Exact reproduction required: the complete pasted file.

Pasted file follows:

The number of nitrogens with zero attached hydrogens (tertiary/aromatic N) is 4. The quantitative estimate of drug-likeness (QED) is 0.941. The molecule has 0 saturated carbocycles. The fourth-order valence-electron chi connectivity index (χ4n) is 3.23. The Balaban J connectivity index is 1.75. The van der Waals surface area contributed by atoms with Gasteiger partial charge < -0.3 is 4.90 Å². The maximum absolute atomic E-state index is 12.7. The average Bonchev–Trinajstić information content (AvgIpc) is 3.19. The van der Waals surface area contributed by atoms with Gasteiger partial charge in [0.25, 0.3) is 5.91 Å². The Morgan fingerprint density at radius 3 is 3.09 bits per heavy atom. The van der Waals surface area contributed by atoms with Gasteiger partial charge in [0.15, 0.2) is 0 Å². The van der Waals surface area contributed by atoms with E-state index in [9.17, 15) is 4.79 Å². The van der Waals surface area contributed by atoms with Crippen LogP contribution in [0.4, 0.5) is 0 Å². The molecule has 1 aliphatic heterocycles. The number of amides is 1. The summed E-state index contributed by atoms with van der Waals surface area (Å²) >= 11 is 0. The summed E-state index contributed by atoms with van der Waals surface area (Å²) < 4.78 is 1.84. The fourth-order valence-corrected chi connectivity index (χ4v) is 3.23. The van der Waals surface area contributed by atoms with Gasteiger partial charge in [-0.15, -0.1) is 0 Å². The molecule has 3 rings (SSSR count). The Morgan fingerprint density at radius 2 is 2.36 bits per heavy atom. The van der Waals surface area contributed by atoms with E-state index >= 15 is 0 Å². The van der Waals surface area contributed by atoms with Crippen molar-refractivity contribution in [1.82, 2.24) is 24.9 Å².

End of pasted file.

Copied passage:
The number of nitrogens with zero attached hydrogens (tertiary/aromatic N) is 4. The quantitative estimate of drug-likeness (QED) is 0.941. The molecule has 0 saturated carbocycles. The fourth-order valence-electron chi connectivity index (χ4n) is 3.23. The Balaban J connectivity index is 1.75. The van der Waals surface area contributed by atoms with Gasteiger partial charge < -0.3 is 4.90 Å². The maximum absolute atomic E-state index is 12.7. The average Bonchev–Trinajstić information content (AvgIpc) is 3.19. The van der Waals surface area contributed by atoms with Gasteiger partial charge in [0.25, 0.3) is 5.91 Å². The Morgan fingerprint density at radius 3 is 3.09 bits per heavy atom. The van der Waals surface area contributed by atoms with Gasteiger partial charge in [0.15, 0.2) is 0 Å². The van der Waals surface area contributed by atoms with E-state index in [9.17, 15) is 4.79 Å². The van der Waals surface area contributed by atoms with Crippen LogP contribution in [0.4, 0.5) is 0 Å². The molecule has 1 aliphatic heterocycles. The number of amides is 1. The summed E-state index contributed by atoms with van der Waals surface area (Å²) >= 11 is 0. The summed E-state index contributed by atoms with van der Waals surface area (Å²) < 4.78 is 1.84. The fourth-order valence-corrected chi connectivity index (χ4v) is 3.23. The van der Waals surface area contributed by atoms with Gasteiger partial charge in [-0.15, -0.1) is 0 Å². The molecule has 3 rings (SSSR count). The Morgan fingerprint density at radius 2 is 2.36 bits per heavy atom. The van der Waals surface area contributed by atoms with E-state index >= 15 is 0 Å². The van der Waals surface area contributed by atoms with Crippen molar-refractivity contribution in [1.82, 2.24) is 24.9 Å².